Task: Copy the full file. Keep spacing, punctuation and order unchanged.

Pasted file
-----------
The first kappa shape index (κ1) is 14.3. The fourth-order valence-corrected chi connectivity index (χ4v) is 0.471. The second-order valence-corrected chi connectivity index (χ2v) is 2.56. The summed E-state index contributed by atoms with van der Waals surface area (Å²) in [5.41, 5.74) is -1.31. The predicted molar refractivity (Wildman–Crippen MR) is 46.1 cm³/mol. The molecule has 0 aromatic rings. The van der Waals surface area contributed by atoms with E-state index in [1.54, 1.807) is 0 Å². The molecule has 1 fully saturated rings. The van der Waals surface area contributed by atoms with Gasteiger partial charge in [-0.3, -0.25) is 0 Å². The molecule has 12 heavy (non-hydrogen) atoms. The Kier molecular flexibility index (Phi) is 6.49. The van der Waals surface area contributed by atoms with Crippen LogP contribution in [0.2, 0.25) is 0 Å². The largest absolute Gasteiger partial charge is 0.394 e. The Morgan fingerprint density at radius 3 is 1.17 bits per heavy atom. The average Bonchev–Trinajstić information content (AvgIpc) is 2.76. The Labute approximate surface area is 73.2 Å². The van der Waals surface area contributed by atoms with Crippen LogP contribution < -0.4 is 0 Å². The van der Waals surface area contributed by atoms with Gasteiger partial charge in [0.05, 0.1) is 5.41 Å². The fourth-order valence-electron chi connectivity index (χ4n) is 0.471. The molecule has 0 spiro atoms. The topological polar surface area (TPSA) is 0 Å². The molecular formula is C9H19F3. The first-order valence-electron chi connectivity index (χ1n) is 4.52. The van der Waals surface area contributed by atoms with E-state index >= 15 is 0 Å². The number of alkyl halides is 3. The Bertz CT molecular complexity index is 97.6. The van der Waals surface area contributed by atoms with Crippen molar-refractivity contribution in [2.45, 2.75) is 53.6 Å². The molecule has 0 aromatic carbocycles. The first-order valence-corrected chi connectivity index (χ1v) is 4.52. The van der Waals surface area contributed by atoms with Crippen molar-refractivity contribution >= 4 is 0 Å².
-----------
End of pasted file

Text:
The first kappa shape index (κ1) is 14.3. The fourth-order valence-corrected chi connectivity index (χ4v) is 0.471. The second-order valence-corrected chi connectivity index (χ2v) is 2.56. The summed E-state index contributed by atoms with van der Waals surface area (Å²) in [5.41, 5.74) is -1.31. The predicted molar refractivity (Wildman–Crippen MR) is 46.1 cm³/mol. The molecule has 0 aromatic rings. The van der Waals surface area contributed by atoms with E-state index in [1.54, 1.807) is 0 Å². The molecule has 1 fully saturated rings. The van der Waals surface area contributed by atoms with Gasteiger partial charge in [-0.3, -0.25) is 0 Å². The molecule has 12 heavy (non-hydrogen) atoms. The Kier molecular flexibility index (Phi) is 6.49. The van der Waals surface area contributed by atoms with Crippen LogP contribution in [0.2, 0.25) is 0 Å². The largest absolute Gasteiger partial charge is 0.394 e. The Morgan fingerprint density at radius 3 is 1.17 bits per heavy atom. The average Bonchev–Trinajstić information content (AvgIpc) is 2.76. The Labute approximate surface area is 73.2 Å². The van der Waals surface area contributed by atoms with Crippen LogP contribution < -0.4 is 0 Å². The van der Waals surface area contributed by atoms with Gasteiger partial charge in [0.05, 0.1) is 5.41 Å². The fourth-order valence-electron chi connectivity index (χ4n) is 0.471. The molecule has 0 spiro atoms. The topological polar surface area (TPSA) is 0 Å². The molecular formula is C9H19F3. The first-order valence-electron chi connectivity index (χ1n) is 4.52. The van der Waals surface area contributed by atoms with E-state index >= 15 is 0 Å². The number of alkyl halides is 3. The Bertz CT molecular complexity index is 97.6. The van der Waals surface area contributed by atoms with Crippen molar-refractivity contribution in [2.45, 2.75) is 53.6 Å². The molecule has 0 aromatic carbocycles. The first-order valence-corrected chi connectivity index (χ1v) is 4.52. The van der Waals surface area contributed by atoms with Crippen molar-refractivity contribution >= 4 is 0 Å².